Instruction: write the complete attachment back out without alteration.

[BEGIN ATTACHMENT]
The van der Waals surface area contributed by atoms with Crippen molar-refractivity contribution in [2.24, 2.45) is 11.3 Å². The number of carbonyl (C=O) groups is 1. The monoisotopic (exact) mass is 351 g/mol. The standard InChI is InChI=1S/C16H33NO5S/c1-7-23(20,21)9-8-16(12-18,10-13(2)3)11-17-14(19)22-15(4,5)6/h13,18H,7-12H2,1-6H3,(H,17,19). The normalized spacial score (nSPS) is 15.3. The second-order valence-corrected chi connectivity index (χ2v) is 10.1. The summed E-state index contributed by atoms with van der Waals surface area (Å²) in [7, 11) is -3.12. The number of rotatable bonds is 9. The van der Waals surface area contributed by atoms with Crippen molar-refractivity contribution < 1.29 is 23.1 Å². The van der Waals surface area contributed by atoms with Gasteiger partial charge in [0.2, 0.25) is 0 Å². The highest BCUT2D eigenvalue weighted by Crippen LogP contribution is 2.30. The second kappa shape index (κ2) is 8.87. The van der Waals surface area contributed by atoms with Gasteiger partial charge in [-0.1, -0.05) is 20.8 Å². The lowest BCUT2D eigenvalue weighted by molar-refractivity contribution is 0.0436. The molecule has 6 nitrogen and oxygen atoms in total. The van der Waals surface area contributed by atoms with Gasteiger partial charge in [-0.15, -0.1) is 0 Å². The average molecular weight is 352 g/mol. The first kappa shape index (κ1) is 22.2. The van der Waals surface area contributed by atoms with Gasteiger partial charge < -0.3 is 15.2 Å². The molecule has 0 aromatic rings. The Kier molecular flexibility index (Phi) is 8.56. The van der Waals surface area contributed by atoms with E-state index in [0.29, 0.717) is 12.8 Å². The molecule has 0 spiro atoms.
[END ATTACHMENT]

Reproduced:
The van der Waals surface area contributed by atoms with Crippen molar-refractivity contribution in [2.24, 2.45) is 11.3 Å². The number of carbonyl (C=O) groups is 1. The monoisotopic (exact) mass is 351 g/mol. The standard InChI is InChI=1S/C16H33NO5S/c1-7-23(20,21)9-8-16(12-18,10-13(2)3)11-17-14(19)22-15(4,5)6/h13,18H,7-12H2,1-6H3,(H,17,19). The normalized spacial score (nSPS) is 15.3. The second-order valence-corrected chi connectivity index (χ2v) is 10.1. The summed E-state index contributed by atoms with van der Waals surface area (Å²) in [7, 11) is -3.12. The number of rotatable bonds is 9. The van der Waals surface area contributed by atoms with Crippen molar-refractivity contribution < 1.29 is 23.1 Å². The van der Waals surface area contributed by atoms with Gasteiger partial charge in [0.2, 0.25) is 0 Å². The highest BCUT2D eigenvalue weighted by Crippen LogP contribution is 2.30. The second kappa shape index (κ2) is 8.87. The van der Waals surface area contributed by atoms with Gasteiger partial charge in [-0.1, -0.05) is 20.8 Å². The lowest BCUT2D eigenvalue weighted by molar-refractivity contribution is 0.0436. The molecule has 6 nitrogen and oxygen atoms in total. The van der Waals surface area contributed by atoms with Gasteiger partial charge in [-0.15, -0.1) is 0 Å². The average molecular weight is 352 g/mol. The first kappa shape index (κ1) is 22.2. The van der Waals surface area contributed by atoms with Gasteiger partial charge < -0.3 is 15.2 Å². The molecule has 0 aromatic rings. The Kier molecular flexibility index (Phi) is 8.56. The van der Waals surface area contributed by atoms with E-state index in [0.29, 0.717) is 12.8 Å². The molecule has 0 spiro atoms.